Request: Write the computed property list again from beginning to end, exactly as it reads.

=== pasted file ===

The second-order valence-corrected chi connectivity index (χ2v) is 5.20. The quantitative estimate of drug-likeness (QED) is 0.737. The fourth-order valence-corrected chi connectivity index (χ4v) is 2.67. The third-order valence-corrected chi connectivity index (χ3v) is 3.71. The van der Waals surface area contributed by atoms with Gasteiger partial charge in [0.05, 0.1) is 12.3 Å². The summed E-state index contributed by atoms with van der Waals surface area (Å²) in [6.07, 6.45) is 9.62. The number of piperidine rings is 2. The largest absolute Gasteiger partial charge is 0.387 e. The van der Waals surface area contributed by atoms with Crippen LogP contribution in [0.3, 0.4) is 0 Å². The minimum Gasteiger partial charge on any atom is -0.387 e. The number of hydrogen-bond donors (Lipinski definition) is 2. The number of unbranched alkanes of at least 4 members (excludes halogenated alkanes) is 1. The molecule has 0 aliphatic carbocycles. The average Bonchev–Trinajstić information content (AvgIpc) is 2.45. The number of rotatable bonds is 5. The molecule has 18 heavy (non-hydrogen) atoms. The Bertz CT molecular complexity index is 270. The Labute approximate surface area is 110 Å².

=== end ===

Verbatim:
The second-order valence-corrected chi connectivity index (χ2v) is 5.20. The quantitative estimate of drug-likeness (QED) is 0.737. The fourth-order valence-corrected chi connectivity index (χ4v) is 2.67. The third-order valence-corrected chi connectivity index (χ3v) is 3.71. The van der Waals surface area contributed by atoms with Gasteiger partial charge in [0.05, 0.1) is 12.3 Å². The summed E-state index contributed by atoms with van der Waals surface area (Å²) in [6.07, 6.45) is 9.62. The number of piperidine rings is 2. The largest absolute Gasteiger partial charge is 0.387 e. The van der Waals surface area contributed by atoms with Crippen LogP contribution in [0.3, 0.4) is 0 Å². The minimum Gasteiger partial charge on any atom is -0.387 e. The number of hydrogen-bond donors (Lipinski definition) is 2. The number of unbranched alkanes of at least 4 members (excludes halogenated alkanes) is 1. The molecule has 0 aliphatic carbocycles. The average Bonchev–Trinajstić information content (AvgIpc) is 2.45. The number of rotatable bonds is 5. The molecule has 18 heavy (non-hydrogen) atoms. The Bertz CT molecular complexity index is 270. The Labute approximate surface area is 110 Å².